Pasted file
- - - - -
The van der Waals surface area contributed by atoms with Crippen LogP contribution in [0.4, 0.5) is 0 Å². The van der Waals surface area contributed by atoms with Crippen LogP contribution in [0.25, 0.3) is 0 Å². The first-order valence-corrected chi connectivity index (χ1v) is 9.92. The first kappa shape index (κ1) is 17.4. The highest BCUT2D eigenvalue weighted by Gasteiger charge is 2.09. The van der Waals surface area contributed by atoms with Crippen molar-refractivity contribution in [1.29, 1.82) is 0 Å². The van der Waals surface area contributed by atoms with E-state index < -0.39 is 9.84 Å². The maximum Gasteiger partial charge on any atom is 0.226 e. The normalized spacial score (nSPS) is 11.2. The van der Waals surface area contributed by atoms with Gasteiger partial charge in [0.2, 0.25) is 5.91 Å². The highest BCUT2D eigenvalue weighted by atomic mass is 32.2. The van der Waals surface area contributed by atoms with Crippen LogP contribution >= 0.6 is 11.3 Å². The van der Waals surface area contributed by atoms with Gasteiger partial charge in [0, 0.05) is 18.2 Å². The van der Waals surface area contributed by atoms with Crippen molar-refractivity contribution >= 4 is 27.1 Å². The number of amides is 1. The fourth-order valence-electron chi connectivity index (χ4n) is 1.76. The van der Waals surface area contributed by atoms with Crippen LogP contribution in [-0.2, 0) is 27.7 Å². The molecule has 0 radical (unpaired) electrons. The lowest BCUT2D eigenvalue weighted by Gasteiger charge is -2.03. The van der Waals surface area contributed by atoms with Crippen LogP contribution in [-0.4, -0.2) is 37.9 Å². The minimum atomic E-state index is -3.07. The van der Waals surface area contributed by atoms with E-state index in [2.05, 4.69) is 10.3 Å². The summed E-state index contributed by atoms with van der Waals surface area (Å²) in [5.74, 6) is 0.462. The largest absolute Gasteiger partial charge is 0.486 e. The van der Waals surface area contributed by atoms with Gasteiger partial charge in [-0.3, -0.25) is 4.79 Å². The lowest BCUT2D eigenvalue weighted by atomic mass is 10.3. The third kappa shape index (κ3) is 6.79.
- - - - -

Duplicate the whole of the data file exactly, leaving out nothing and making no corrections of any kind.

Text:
The van der Waals surface area contributed by atoms with Crippen LogP contribution in [0.4, 0.5) is 0 Å². The van der Waals surface area contributed by atoms with Crippen LogP contribution in [0.25, 0.3) is 0 Å². The first-order valence-corrected chi connectivity index (χ1v) is 9.92. The first kappa shape index (κ1) is 17.4. The highest BCUT2D eigenvalue weighted by Gasteiger charge is 2.09. The van der Waals surface area contributed by atoms with Crippen molar-refractivity contribution in [1.29, 1.82) is 0 Å². The van der Waals surface area contributed by atoms with E-state index < -0.39 is 9.84 Å². The maximum Gasteiger partial charge on any atom is 0.226 e. The normalized spacial score (nSPS) is 11.2. The van der Waals surface area contributed by atoms with Gasteiger partial charge in [0.2, 0.25) is 5.91 Å². The highest BCUT2D eigenvalue weighted by atomic mass is 32.2. The van der Waals surface area contributed by atoms with Crippen LogP contribution >= 0.6 is 11.3 Å². The van der Waals surface area contributed by atoms with Gasteiger partial charge in [0, 0.05) is 18.2 Å². The van der Waals surface area contributed by atoms with Crippen molar-refractivity contribution >= 4 is 27.1 Å². The number of amides is 1. The fourth-order valence-electron chi connectivity index (χ4n) is 1.76. The van der Waals surface area contributed by atoms with Crippen LogP contribution in [-0.2, 0) is 27.7 Å². The molecule has 0 radical (unpaired) electrons. The lowest BCUT2D eigenvalue weighted by Gasteiger charge is -2.03. The van der Waals surface area contributed by atoms with Crippen LogP contribution in [-0.4, -0.2) is 37.9 Å². The minimum atomic E-state index is -3.07. The van der Waals surface area contributed by atoms with E-state index in [2.05, 4.69) is 10.3 Å². The summed E-state index contributed by atoms with van der Waals surface area (Å²) in [5.74, 6) is 0.462. The largest absolute Gasteiger partial charge is 0.486 e. The van der Waals surface area contributed by atoms with Gasteiger partial charge in [-0.3, -0.25) is 4.79 Å². The lowest BCUT2D eigenvalue weighted by atomic mass is 10.3. The third kappa shape index (κ3) is 6.79.